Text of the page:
Answering critics and strategies to deal with disappointment
Updated: Nov 8, 2019
Everyone’s a critic. Everyone has an opinion. And of course, everyone's entitled to their opinion.
But what happens when a critic or a reviewer or a book club member reads your book and doesn’t like it? What do you do when you read a cutting review of the book you toiled over for months (or years)? Or what if a critique partner disses the work you're pouring your heart into?
No writer will please everyone. And, even the best books has some detractors. But the issue lies in how you deal with the criticism. It’s tough to receive negative feedback whether you’re a yet-to-be published author or one who’s had several books printed.
Here are some strategies to deal with the disappointment:
Call your agent/editor/mother/spouse/best friend/significant other and vent your frustration.
Go for a walk.
Take a nap.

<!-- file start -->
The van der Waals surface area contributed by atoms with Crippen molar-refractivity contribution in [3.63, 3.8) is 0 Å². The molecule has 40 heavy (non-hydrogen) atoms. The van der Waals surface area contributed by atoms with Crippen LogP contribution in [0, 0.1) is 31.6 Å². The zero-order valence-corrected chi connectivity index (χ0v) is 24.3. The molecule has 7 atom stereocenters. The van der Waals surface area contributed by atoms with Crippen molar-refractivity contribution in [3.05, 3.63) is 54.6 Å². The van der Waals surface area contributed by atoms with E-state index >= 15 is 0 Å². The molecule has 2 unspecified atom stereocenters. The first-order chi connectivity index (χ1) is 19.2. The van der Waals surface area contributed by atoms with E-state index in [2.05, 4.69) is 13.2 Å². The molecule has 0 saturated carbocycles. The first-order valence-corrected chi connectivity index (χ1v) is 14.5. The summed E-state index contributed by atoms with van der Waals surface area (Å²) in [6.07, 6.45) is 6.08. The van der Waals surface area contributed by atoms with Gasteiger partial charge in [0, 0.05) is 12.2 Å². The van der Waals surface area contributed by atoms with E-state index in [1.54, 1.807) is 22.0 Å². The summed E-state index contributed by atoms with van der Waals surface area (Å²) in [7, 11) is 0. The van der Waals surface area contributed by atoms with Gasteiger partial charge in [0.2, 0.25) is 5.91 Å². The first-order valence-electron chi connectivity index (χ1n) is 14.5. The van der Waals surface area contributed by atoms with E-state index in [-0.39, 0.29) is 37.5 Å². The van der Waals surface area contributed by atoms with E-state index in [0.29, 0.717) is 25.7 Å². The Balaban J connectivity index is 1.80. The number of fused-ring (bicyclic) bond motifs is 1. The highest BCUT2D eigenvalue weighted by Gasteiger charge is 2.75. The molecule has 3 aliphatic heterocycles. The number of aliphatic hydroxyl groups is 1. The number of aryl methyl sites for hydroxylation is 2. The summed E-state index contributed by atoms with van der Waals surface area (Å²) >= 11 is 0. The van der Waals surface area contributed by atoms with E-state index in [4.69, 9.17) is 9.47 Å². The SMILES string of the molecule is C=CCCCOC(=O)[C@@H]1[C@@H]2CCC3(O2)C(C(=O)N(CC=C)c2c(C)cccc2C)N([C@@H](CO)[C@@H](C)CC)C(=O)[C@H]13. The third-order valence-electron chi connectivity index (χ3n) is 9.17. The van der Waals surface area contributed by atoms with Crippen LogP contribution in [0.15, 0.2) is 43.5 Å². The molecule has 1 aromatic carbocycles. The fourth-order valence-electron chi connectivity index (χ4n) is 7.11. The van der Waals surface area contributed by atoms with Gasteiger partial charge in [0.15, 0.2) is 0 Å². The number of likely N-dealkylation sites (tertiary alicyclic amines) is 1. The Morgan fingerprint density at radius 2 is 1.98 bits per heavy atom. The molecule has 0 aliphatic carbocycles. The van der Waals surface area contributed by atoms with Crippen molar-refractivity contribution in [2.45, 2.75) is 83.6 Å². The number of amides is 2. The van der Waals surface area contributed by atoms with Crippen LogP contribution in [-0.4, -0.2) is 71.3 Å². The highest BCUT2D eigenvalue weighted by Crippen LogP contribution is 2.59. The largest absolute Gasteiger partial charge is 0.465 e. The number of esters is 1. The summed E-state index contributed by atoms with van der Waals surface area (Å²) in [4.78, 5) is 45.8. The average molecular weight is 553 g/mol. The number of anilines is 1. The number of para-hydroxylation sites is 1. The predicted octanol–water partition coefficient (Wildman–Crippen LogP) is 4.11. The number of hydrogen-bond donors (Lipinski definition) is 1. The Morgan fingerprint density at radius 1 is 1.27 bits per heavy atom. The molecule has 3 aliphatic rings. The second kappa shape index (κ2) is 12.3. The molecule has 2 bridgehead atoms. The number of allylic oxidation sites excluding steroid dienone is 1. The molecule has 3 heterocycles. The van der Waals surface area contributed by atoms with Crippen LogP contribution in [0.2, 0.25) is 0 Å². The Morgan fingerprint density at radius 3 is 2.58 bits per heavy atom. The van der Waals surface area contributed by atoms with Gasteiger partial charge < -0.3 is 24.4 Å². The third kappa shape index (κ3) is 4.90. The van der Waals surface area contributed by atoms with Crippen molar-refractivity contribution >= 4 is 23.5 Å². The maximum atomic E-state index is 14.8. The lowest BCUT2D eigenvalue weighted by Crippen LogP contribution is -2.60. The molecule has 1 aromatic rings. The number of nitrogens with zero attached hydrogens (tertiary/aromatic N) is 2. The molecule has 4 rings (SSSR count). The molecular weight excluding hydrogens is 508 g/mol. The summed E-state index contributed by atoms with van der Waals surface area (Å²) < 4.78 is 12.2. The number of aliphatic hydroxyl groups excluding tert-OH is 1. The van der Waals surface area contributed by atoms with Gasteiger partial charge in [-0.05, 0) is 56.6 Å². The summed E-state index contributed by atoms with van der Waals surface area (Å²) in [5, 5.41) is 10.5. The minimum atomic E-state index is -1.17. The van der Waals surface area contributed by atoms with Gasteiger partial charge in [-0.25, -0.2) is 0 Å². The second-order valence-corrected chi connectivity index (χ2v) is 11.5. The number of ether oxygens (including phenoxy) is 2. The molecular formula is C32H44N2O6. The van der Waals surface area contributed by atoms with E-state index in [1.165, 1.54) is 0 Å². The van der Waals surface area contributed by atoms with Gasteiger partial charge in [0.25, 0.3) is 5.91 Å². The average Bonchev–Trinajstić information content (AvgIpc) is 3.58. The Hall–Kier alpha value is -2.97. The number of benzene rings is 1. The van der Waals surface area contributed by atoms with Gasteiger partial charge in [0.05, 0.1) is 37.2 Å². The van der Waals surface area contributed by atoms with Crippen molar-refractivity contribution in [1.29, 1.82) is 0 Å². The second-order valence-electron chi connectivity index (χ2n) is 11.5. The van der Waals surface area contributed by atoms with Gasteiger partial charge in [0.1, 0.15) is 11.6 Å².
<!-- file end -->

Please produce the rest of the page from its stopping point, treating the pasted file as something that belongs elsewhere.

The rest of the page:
Write a private email to your critic if you must. However, if that option is your choice, give it a day or two, and consider praying about the words you'll deliver.
But don’t go and lose it online.
Look at this cautionary tale. Ten years ago, a novelist had a new book out, and she received a less-than-glowing review. Unfortunately, the novelist wasn’t able to dismiss the review as one person’s opinion and move on. Gawker captured all the dirty details. Lashing out on Twitter, the author posted 27 Tweets in response to that review, including posting the contact information for the reviews in hopes that the author's fans would call the reviewer out on the carpet.
Yeah, the ugly details are still out there for anyone to see.
The best course of action when you get a negative review/critique is to say nothing. What’s accomplished in slamming the reviewer for her words? It just doesn’t look professional, even if you think the other party acted poorly.
Take a breath, realize that's one person's opinion, and get back to work.
Write on, friends!